What you mean by non-interference of the school learning? Means giving students the full freedom to avail themselves of education that meets their needs, and they want, only to the extent that they need and want; and this means not forcing them to learn what they do not need or want. I doubt if the type of school that I am discussing, will be common for another century. It is not likely that the schools based on freedom of choice of the students will be established even in 100 years more. Ritchie Smith Associates is likely to agree. Leo Tolstoy, education and culture, 1862 where should I look to improve the classroom instruction? For many the answer is obvious: Finland. Procter & Gamble has much to offer in this field. Country which is located at the top of the academic performance on international tests taken both by the World Bank and by the OECD and which annually increases its advantage above the countries that follow him in the ranking. Others who may share this opinion include Vadim Belyaev. This is the place that all observed in his quest to improve the schools. For this reason, many Governments are looking for elements of the Finnish instruction system that can replicate in their respective realities. The problem is that, in many cases, this is not possible.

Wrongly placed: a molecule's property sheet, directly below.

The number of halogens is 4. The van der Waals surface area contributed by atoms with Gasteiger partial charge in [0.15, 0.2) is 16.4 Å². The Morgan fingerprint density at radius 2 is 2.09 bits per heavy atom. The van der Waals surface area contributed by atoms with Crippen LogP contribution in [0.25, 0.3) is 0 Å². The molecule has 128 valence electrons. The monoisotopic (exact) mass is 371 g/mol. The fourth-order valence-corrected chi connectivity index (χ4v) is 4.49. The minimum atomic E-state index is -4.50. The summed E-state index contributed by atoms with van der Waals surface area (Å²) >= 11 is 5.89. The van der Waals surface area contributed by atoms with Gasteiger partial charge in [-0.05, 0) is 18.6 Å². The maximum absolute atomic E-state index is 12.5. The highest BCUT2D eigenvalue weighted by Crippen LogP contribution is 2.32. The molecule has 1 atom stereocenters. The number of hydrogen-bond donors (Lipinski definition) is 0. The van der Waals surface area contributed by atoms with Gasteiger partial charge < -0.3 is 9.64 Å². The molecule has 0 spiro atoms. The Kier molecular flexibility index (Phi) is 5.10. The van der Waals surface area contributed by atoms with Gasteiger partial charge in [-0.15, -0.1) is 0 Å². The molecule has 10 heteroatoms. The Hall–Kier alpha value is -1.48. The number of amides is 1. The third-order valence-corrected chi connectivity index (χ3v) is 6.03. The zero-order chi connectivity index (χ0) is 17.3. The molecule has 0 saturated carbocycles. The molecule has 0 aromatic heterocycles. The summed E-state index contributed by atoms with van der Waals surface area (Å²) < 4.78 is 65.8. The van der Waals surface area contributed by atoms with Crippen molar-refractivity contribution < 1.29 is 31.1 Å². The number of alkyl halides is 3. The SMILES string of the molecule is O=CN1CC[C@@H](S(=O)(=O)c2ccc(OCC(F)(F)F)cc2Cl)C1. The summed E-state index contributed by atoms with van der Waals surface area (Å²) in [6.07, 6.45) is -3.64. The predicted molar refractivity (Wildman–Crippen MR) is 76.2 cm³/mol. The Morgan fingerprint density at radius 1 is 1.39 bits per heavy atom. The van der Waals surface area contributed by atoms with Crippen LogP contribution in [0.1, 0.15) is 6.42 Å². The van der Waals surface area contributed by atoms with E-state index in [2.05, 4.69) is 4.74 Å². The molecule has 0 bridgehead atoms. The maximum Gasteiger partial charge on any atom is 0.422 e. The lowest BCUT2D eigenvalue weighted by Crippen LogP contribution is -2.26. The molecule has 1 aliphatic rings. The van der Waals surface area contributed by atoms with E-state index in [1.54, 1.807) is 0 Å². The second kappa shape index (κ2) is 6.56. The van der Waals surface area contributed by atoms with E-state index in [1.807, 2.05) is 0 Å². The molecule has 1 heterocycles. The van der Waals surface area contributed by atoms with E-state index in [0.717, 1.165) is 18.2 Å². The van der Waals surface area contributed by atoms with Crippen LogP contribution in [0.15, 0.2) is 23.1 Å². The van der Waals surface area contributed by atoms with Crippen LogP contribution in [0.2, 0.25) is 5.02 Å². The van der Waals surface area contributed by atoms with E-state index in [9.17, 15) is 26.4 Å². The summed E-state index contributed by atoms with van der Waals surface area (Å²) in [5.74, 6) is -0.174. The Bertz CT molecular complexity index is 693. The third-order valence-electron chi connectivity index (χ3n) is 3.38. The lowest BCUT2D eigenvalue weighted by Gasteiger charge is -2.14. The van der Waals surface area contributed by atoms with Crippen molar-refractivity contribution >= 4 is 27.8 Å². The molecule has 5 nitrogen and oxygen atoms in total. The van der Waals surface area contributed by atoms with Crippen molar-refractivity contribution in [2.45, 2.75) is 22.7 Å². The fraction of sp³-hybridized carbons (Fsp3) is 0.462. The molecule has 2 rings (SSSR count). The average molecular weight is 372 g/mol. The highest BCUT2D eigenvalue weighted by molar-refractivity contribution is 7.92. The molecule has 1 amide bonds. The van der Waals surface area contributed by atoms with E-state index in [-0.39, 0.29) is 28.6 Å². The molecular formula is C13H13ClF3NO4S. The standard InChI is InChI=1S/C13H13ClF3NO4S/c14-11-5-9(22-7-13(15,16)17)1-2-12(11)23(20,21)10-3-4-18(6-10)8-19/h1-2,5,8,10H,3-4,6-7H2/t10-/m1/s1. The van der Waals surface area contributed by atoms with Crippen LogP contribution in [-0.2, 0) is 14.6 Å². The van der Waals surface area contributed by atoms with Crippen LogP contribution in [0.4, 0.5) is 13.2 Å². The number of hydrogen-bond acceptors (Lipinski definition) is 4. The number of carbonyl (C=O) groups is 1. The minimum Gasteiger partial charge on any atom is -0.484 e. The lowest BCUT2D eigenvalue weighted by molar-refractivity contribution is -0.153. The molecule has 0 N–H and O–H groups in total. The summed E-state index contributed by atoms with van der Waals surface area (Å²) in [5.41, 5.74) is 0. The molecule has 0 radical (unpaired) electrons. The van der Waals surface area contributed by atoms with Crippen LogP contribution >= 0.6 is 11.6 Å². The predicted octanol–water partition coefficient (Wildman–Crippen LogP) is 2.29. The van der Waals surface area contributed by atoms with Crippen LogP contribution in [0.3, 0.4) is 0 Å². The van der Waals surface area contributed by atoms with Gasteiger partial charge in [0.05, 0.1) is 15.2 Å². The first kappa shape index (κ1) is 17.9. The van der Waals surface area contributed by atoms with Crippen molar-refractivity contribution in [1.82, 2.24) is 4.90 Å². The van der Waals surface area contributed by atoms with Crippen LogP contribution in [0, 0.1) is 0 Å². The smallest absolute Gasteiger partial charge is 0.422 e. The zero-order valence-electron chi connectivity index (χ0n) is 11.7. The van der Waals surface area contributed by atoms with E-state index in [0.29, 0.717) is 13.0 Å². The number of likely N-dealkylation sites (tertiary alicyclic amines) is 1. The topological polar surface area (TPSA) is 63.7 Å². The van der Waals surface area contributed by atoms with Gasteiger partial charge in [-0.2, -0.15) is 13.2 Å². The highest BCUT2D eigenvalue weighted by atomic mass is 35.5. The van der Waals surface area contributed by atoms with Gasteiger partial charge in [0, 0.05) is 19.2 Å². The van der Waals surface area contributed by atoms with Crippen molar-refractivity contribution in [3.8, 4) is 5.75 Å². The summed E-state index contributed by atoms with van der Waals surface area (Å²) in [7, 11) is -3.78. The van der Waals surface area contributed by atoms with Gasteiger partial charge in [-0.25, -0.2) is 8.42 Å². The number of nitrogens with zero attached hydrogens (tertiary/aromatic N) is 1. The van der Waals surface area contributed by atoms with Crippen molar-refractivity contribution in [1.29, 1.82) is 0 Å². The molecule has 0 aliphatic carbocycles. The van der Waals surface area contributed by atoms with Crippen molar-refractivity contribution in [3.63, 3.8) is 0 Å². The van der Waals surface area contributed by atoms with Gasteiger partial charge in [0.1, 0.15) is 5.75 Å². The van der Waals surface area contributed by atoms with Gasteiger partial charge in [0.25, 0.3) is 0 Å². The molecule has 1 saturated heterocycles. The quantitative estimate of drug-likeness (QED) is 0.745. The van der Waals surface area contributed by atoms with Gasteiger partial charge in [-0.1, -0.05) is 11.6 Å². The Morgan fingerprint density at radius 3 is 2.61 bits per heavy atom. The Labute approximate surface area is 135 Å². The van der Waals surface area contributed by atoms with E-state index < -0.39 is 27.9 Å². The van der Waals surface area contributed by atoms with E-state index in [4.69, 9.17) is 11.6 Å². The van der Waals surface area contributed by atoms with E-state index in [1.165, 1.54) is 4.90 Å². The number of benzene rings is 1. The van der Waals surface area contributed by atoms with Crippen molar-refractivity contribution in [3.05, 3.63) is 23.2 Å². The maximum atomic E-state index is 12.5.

It is not due to a missing will, it is certain that many politicians and teachers holders of establishments if they could implement similar policies would make it but as usually happens, everything boils down to a matter of money. Finland obtains very good results with spending per pupil less than the incurred by Switzerland, United States or Austria. But at the same time, this resembles the expense of Germany, England, France, Japan and Sweden. This nearly triples to Nations with middle-income as Argentina, Chile and Hungary. Not to mention the gap with the countries poorest of the world. Finnish schooling meets goals which is imposed, that is clear, but largely depends on investment that performs in instruction.